- StudioPress — offers the powerful Genesis framework, which is optimized for ranking in the search engines, and a selection of child themes (my personal choice!)
- Elegant Themes (affiliate link)
- Mojo Themes
Marketing Your Film Composer Website
- Set up profiles on social media platforms such as LinkedIn and Twitter (make sure to Tweet regularly!).
- If you’re not on there already, get a SoundCloud account to showcase your work.
- Write guest posts for online music and audio publications in exchange for a link to your website. This is a great way to gain traffic and, in some cases, rankings.
- Keep a regularly updated blog on your website.
- Network in industry forums.
- In some cases cold emailing prospects can be the way to go, but be aware of anti-spam legislation.
Promote Your Music via Niche Internet Radio Stations
A lot of smaller, niche radio stations are on a budget and are constantly in need of fresh, quality music. Plus, they tend to cater to a small group of devoted followers who could become your devoted followers, too. You can either submit your music to these radio stations or purchase advertisements for your website or YouTube channel.
iTunes Radio, for example, has a large selection of Internet radio stations, which makes prospecting easy. You can search for radio stations by keyword. Continuing with our ambient piano music example from before, you could filter results with keywords like “ambient” or “spa,” listen to these radio stations, write down a list of stations to contact, and then navigate to the artist submissions section on their website.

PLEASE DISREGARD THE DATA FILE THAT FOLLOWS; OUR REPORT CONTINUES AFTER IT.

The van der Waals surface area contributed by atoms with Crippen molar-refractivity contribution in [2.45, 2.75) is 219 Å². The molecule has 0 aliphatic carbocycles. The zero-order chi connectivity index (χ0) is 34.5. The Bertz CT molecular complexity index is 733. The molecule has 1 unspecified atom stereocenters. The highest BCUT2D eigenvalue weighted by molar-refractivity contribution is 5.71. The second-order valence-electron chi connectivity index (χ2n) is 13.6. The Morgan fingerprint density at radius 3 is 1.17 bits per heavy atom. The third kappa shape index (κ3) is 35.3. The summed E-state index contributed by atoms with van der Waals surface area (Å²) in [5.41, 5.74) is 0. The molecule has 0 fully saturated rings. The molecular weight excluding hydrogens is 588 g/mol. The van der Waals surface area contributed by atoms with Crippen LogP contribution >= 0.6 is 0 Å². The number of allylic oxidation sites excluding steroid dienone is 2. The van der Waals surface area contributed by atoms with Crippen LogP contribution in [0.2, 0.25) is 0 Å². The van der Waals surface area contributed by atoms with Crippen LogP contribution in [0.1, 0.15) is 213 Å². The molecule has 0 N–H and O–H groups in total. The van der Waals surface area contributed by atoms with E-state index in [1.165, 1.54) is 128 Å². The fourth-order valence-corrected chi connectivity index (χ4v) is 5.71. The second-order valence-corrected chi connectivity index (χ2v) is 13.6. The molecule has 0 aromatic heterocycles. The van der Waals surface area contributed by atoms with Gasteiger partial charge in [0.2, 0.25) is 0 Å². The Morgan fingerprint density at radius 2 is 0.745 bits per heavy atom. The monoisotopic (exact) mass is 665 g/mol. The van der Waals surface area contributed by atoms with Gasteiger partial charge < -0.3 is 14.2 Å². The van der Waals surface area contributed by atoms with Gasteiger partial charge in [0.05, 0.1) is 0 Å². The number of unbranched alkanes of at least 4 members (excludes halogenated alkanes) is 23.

Network at Composer Events, Conferences, and Seminars
Most gigs will come from the relationships you develop; therefore, interpersonal skills are imperative. The music business is in many ways about who you know, so prepare to network on a regular basis, whether it’s through building a presence on social media and relevant online forums, or by getting out there and attending industry events with business cards in hand. Become proficient at establishing genuine connections, and you’ll soon find yourself being called upon to help out with new projects and opportunities that will advance your career to the next level.
The Internet is an amazing way to find work all over the world, but there’s nothing like establishing relationships face to face. Attend music and game conferences and join film composer associations to make personal connections with potential colleagues and executives. These events are also a great way to stay up to speed with changes, trends, and developments in the music industry.
Composer Seminars and Associations (U.S. & Canada)
- ASCAP “I Create Music” Expo
- Billboard & The Hollywood Reporter Film & TV Music Conference
- Screen Composers Guild of Canada
- SOCAN (Society of Composers, Authors and Music Publishers of Canada)